The Baltimore Immigration Memorial has partnered with the Locust Point Community United Church of Christ to establish a museum in the historic Immigrant House. At our museum, you will learn about Baltimore’s immigration history in the 19th and early 20th centuries and the importance of Baltimore as a major port of entry for immigrants, making Baltimore America’s third largest port of entry from 1830-1914.
The Immigrant House was built in 1904 by the church congregation next door to provide temporary
housing to immigrants before they
moved on to other destinations or
found work and permanent housing
in Baltimore. The Immigrant House
provided lodging for 3,710 people from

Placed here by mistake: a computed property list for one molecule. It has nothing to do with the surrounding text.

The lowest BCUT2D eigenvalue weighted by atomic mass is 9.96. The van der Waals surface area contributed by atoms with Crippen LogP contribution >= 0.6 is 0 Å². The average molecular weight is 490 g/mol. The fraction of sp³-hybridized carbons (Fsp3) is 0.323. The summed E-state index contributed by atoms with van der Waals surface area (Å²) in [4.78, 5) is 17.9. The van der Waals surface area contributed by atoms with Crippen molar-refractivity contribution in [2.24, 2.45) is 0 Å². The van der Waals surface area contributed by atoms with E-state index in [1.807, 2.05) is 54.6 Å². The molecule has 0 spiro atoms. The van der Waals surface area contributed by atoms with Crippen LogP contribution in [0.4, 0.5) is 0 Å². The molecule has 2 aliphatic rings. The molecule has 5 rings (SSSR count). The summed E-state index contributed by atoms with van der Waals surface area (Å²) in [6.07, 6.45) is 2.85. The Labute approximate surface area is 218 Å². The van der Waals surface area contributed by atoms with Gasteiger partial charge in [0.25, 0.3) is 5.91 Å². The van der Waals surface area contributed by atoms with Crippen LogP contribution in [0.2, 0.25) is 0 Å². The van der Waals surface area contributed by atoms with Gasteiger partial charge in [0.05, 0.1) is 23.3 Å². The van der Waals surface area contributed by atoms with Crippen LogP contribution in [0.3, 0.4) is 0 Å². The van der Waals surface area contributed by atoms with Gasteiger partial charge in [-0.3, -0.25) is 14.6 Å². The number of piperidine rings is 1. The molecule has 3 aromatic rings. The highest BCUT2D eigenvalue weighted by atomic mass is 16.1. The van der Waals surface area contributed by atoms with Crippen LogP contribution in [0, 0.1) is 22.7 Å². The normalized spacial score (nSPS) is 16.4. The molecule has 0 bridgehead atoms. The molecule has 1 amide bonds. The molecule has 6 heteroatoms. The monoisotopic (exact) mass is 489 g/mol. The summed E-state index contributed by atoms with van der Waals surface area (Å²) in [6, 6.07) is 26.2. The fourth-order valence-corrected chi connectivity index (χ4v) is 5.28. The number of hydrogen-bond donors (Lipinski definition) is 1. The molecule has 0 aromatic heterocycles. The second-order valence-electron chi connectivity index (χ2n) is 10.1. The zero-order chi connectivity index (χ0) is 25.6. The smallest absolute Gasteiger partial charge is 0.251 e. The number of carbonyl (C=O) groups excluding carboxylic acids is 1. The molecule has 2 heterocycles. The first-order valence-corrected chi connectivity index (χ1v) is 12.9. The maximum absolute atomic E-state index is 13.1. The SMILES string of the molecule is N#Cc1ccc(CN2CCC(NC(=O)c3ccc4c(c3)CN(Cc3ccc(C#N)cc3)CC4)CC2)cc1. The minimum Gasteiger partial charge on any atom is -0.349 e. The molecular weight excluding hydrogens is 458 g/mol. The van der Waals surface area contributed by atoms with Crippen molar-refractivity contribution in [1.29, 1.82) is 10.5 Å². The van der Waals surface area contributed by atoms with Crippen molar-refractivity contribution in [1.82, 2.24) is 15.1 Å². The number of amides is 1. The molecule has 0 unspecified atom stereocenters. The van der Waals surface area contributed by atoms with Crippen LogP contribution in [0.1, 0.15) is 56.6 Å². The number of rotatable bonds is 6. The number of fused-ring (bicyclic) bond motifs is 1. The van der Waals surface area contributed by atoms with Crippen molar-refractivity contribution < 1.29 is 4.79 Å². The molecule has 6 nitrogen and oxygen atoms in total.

The exhibits at the Baltimore Immigrant
Museum tell the stories of the various
ethnic groups who started their
American journey here, including
Germans, Irish, Jews, Poles, Lithuanians,
Czechs, Italians, and Greeks. We have
panels on recent arrivals to Baltimore
and Maryland, including Asians and
Latinos, and African Americans, whose
experience traveling from the rural
South to Baltimore during 1920s-1960s,
paralleled those of immigrants.
Household items that immigrants
brought with them are also on display.